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On Morten Lauridsen’s ‘O Magnum Mysterium’…

December 21st, 2019 Leave a comment Go to comments

Another year flies by and Christmas is upon us again with its gaudy mix of over-indulgence and introspection (with a cheery dose of political uncertainty added for extra measure). Each year I try to fashion a festive blog entry on a piece of Christmastide music that I find appealing, or interesting, or irritating, or something that solicits some sort of emotion in the run up to this most busy of holiday periods. Each year it becomes just a little more difficult as the pool of pieces becomes ever shallower, and this time is no different especially as it is the tenth year of writing one of these blogs. Where does the time go? Anyhow, I cast my mind to thinking of Christmas music and it didn’t take long to settle on a piece, mainly because I’ve been to several performances of it in the past month – Morten Lauridsen’s O Magnum Mysterium.

Now, I’m going to nail my colours to the mast early on – I’m not a huge fan of Lauridsen’s music – but that is a different story for a different day. What I will say is that I am a fan of this piece and if anything, the over-familiarity of this well-worn carol has somewhat dimmed its impact and the very fine piece of composition that it represents. For if any piece embodies the beginnings of a whole generation of composers, or a whole style or school of composition, then it may well be O Magnum Mysterium – arguably without this piece a whole American ‘sound’ of modern music may never have come into being. Perhaps I’m over-egging the Christmas pudding a little, but there is probably some truth in it.

For those not aware of Lauridsen or his music, he was born in 1943 and has spent most of his life on the west coast of America, either teaching in Los Angeles or living the rural life on a small island between Seattle and Vancouver. Although a respected composer from the 1970s onwards, it would be a series of works in the late 1980s and early 1990s that cemented his reputation and made him a household name in contemporary music (if that isn’t an oxymoron…) – the most prominent being O Magnum Mysterium. The work was written in 1994 for the Los Angeles Master Chorale (it is its twenty-fifth anniversary this year) and quickly became a favourite of choirs in the US and further afield shortly after. It is a setting of the responsorial chant from the service of Matins on Christmas day, which describes the ‘great mystery’ of the work’s title where the animals see the newborn Lord lying in a manger, and all that.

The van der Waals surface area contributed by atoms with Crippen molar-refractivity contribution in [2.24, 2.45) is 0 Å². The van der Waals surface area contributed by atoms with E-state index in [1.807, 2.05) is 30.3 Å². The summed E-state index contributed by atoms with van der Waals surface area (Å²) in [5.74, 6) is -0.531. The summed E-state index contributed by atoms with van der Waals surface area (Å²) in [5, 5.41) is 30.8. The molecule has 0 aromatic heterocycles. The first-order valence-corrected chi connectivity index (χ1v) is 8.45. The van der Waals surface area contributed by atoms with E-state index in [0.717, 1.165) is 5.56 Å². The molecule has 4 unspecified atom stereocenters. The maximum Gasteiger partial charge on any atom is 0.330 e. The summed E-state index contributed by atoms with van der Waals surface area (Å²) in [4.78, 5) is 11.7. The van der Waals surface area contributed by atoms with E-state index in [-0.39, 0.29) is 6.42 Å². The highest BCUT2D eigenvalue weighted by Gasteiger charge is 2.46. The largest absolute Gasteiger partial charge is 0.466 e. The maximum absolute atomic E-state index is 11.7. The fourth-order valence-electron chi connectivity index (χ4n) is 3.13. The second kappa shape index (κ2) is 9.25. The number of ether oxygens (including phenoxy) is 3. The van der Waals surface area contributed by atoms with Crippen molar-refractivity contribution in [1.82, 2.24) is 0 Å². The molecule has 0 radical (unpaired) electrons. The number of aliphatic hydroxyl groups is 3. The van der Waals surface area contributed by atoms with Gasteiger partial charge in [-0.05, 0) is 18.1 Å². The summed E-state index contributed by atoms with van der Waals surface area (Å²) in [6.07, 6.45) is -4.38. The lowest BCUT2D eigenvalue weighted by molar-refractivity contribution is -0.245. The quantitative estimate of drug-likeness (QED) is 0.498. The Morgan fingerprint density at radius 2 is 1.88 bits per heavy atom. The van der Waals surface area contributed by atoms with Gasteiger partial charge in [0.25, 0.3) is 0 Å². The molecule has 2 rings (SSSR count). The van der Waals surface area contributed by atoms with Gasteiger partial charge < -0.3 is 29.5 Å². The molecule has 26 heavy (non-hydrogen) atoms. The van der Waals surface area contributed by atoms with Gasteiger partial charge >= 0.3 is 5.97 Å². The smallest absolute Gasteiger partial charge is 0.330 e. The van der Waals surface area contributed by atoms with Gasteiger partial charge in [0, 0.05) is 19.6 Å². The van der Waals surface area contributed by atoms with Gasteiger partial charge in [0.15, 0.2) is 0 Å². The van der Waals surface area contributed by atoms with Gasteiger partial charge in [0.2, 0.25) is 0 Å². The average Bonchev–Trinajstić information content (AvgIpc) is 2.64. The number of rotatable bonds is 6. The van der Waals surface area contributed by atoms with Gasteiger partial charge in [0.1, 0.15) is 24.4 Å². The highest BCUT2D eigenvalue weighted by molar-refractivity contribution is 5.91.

Lauridsen’s setting takes the ‘mystery’ of the title and creates a free and floating, rhapsodic and reflective piece that is both heavenly and corporeal at the same time – a heartfelt meditation on the words and events, all presented in a shimmering halo of light. In its best moments there is a simplicity and directness that is endearing and alluring, as the waves of soft polyphony caress the listener with warmth. It is poignant without being mawkish, emotional without being melodramatic and generally well considered at all points. Yes, it may be a bit too long and I would have loved a few more changes of harmony and texture, but in the main I wouldn’t change a note. When performed well, it lingers long after the performance and there aren’t too many contemporary choral pieces that you can genuinely say that about.

The old adage of ‘familiarity breeds contempt’ perhaps applies to O Magnum Mysterium: maybe there have been too many performances by choirs not quite good enough to tackle this music, taking it too slow. For all its simplicity, the piece works best when performed by a choir of a really good standard who adhere to the tempo marking and what the composer actually wants – then it really ‘sings’ and everything seems to fit into place. Perhaps in it’s wake there have been too many pieces that sound too similar to this, both from America and further afield, to the point where the overall effect of the piece has been lessened – perhaps the mysterium isn’t there for audiences like it was in the 1990s. But that shouldn’t detract from a piece of real integrity and substance – two words not often used in 2019. All the best for Christmas and New Year.


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